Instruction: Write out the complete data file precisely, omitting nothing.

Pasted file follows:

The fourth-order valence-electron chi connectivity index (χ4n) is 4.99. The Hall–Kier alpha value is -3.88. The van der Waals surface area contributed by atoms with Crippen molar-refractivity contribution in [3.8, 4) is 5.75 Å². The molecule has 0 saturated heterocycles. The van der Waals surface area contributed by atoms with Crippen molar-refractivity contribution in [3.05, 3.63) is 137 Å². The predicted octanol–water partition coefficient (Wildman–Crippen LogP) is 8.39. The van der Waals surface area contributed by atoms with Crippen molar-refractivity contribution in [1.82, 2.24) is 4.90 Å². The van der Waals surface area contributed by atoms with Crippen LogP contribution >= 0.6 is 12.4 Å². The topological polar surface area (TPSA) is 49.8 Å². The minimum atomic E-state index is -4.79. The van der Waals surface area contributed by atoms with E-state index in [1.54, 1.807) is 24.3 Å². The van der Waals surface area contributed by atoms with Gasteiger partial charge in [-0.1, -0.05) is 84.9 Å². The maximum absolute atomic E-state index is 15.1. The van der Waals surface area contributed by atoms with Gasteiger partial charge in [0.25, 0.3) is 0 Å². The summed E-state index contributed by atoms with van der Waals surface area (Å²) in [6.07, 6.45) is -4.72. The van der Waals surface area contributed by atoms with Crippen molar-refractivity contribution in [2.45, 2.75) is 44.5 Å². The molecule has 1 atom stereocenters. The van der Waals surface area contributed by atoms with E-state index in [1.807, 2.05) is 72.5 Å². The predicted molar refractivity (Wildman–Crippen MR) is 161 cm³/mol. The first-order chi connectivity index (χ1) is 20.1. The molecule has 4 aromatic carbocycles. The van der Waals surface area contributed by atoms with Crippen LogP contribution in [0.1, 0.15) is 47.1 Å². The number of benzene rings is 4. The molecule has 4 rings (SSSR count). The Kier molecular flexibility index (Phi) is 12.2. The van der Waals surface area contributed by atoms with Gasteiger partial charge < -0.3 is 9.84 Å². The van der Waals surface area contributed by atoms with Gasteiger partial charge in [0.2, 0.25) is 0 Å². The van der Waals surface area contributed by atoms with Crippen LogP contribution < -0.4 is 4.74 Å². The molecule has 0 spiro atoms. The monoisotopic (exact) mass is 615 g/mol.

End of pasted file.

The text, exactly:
The fourth-order valence-electron chi connectivity index (χ4n) is 4.99. The Hall–Kier alpha value is -3.88. The van der Waals surface area contributed by atoms with Crippen molar-refractivity contribution in [3.8, 4) is 5.75 Å². The molecule has 0 saturated heterocycles. The van der Waals surface area contributed by atoms with Crippen molar-refractivity contribution in [3.05, 3.63) is 137 Å². The predicted octanol–water partition coefficient (Wildman–Crippen LogP) is 8.39. The van der Waals surface area contributed by atoms with Crippen molar-refractivity contribution in [1.82, 2.24) is 4.90 Å². The van der Waals surface area contributed by atoms with Crippen LogP contribution >= 0.6 is 12.4 Å². The topological polar surface area (TPSA) is 49.8 Å². The minimum atomic E-state index is -4.79. The van der Waals surface area contributed by atoms with E-state index in [1.54, 1.807) is 24.3 Å². The van der Waals surface area contributed by atoms with Gasteiger partial charge in [-0.1, -0.05) is 84.9 Å². The maximum absolute atomic E-state index is 15.1. The van der Waals surface area contributed by atoms with Gasteiger partial charge in [0.25, 0.3) is 0 Å². The summed E-state index contributed by atoms with van der Waals surface area (Å²) in [6.07, 6.45) is -4.72. The van der Waals surface area contributed by atoms with Crippen molar-refractivity contribution in [2.45, 2.75) is 44.5 Å². The molecule has 1 atom stereocenters. The van der Waals surface area contributed by atoms with E-state index in [1.807, 2.05) is 72.5 Å². The predicted molar refractivity (Wildman–Crippen MR) is 161 cm³/mol. The first-order chi connectivity index (χ1) is 20.1. The molecule has 4 aromatic carbocycles. The van der Waals surface area contributed by atoms with Crippen LogP contribution in [0.1, 0.15) is 47.1 Å². The number of benzene rings is 4. The molecule has 4 rings (SSSR count). The Kier molecular flexibility index (Phi) is 12.2. The van der Waals surface area contributed by atoms with Gasteiger partial charge < -0.3 is 9.84 Å². The van der Waals surface area contributed by atoms with Gasteiger partial charge in [0.2, 0.25) is 0 Å². The van der Waals surface area contributed by atoms with Crippen LogP contribution < -0.4 is 4.74 Å². The molecule has 0 spiro atoms. The monoisotopic (exact) mass is 615 g/mol.